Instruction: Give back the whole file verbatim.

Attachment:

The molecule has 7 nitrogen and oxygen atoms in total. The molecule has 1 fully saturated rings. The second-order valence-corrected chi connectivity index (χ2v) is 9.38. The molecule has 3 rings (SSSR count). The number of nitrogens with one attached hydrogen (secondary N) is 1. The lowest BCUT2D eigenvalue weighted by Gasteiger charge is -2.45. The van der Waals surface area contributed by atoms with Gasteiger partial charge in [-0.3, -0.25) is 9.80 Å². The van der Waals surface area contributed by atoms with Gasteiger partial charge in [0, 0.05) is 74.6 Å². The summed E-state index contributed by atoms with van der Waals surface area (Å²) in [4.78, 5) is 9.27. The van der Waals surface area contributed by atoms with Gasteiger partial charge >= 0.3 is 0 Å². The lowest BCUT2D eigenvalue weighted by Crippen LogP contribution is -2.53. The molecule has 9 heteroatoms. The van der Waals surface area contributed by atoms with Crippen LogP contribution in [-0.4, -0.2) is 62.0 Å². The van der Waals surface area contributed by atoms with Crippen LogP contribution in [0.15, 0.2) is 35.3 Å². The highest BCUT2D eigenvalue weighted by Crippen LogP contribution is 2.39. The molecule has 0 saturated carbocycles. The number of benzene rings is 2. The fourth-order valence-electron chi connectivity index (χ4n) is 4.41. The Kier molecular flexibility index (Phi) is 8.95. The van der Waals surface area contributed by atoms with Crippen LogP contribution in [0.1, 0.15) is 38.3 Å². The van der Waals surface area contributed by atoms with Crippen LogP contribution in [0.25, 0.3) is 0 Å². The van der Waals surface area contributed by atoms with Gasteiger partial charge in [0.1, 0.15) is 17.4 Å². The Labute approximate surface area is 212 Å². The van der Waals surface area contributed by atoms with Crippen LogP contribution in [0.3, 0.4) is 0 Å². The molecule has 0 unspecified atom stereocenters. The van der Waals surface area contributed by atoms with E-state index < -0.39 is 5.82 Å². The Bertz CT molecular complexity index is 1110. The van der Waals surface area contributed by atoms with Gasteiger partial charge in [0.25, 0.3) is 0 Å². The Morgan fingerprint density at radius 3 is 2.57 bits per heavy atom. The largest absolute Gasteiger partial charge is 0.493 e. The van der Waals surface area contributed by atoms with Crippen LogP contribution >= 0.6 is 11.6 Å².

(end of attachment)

The molecule has 7 nitrogen and oxygen atoms in total. The molecule has 1 fully saturated rings. The second-order valence-corrected chi connectivity index (χ2v) is 9.38. The molecule has 3 rings (SSSR count). The number of nitrogens with one attached hydrogen (secondary N) is 1. The lowest BCUT2D eigenvalue weighted by Gasteiger charge is -2.45. The van der Waals surface area contributed by atoms with Gasteiger partial charge in [-0.3, -0.25) is 9.80 Å². The van der Waals surface area contributed by atoms with Gasteiger partial charge in [0, 0.05) is 74.6 Å². The summed E-state index contributed by atoms with van der Waals surface area (Å²) in [4.78, 5) is 9.27. The van der Waals surface area contributed by atoms with Gasteiger partial charge >= 0.3 is 0 Å². The lowest BCUT2D eigenvalue weighted by Crippen LogP contribution is -2.53. The molecule has 9 heteroatoms. The van der Waals surface area contributed by atoms with Crippen LogP contribution in [-0.4, -0.2) is 62.0 Å². The van der Waals surface area contributed by atoms with Crippen LogP contribution in [0.15, 0.2) is 35.3 Å². The highest BCUT2D eigenvalue weighted by Crippen LogP contribution is 2.39. The molecule has 0 saturated carbocycles. The number of benzene rings is 2. The fourth-order valence-electron chi connectivity index (χ4n) is 4.41. The Kier molecular flexibility index (Phi) is 8.95. The van der Waals surface area contributed by atoms with Crippen LogP contribution in [0.1, 0.15) is 38.3 Å². The van der Waals surface area contributed by atoms with Crippen LogP contribution in [0.25, 0.3) is 0 Å². The van der Waals surface area contributed by atoms with Gasteiger partial charge in [0.1, 0.15) is 17.4 Å². The Labute approximate surface area is 212 Å². The van der Waals surface area contributed by atoms with Crippen LogP contribution in [0.3, 0.4) is 0 Å². The molecule has 0 unspecified atom stereocenters. The van der Waals surface area contributed by atoms with E-state index < -0.39 is 5.82 Å². The Bertz CT molecular complexity index is 1110. The van der Waals surface area contributed by atoms with Gasteiger partial charge in [0.25, 0.3) is 0 Å². The Morgan fingerprint density at radius 3 is 2.57 bits per heavy atom. The largest absolute Gasteiger partial charge is 0.493 e. The van der Waals surface area contributed by atoms with Crippen LogP contribution >= 0.6 is 11.6 Å².